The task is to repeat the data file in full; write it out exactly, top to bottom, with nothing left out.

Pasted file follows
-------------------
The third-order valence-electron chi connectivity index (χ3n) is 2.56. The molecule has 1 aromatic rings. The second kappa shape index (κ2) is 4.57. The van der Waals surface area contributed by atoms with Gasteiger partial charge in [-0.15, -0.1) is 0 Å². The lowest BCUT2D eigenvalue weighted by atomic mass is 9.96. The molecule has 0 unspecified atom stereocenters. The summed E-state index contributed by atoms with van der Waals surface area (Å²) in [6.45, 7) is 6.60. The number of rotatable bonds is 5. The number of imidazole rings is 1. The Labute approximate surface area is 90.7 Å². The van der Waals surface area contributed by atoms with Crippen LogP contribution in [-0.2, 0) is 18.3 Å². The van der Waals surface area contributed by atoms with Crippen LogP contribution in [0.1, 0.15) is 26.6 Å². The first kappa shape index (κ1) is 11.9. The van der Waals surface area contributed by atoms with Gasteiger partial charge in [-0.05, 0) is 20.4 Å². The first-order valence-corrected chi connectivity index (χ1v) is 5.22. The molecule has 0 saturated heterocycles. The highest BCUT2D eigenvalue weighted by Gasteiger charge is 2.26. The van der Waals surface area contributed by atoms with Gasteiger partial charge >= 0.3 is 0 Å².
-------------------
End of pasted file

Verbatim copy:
The third-order valence-electron chi connectivity index (χ3n) is 2.56. The molecule has 1 aromatic rings. The second kappa shape index (κ2) is 4.57. The van der Waals surface area contributed by atoms with Gasteiger partial charge in [-0.15, -0.1) is 0 Å². The lowest BCUT2D eigenvalue weighted by atomic mass is 9.96. The molecule has 0 unspecified atom stereocenters. The summed E-state index contributed by atoms with van der Waals surface area (Å²) in [6.45, 7) is 6.60. The number of rotatable bonds is 5. The number of imidazole rings is 1. The Labute approximate surface area is 90.7 Å². The van der Waals surface area contributed by atoms with Crippen LogP contribution in [-0.2, 0) is 18.3 Å². The van der Waals surface area contributed by atoms with Crippen LogP contribution in [0.1, 0.15) is 26.6 Å². The first kappa shape index (κ1) is 11.9. The van der Waals surface area contributed by atoms with Gasteiger partial charge in [-0.05, 0) is 20.4 Å². The first-order valence-corrected chi connectivity index (χ1v) is 5.22. The molecule has 0 saturated heterocycles. The highest BCUT2D eigenvalue weighted by Gasteiger charge is 2.26. The van der Waals surface area contributed by atoms with Gasteiger partial charge >= 0.3 is 0 Å².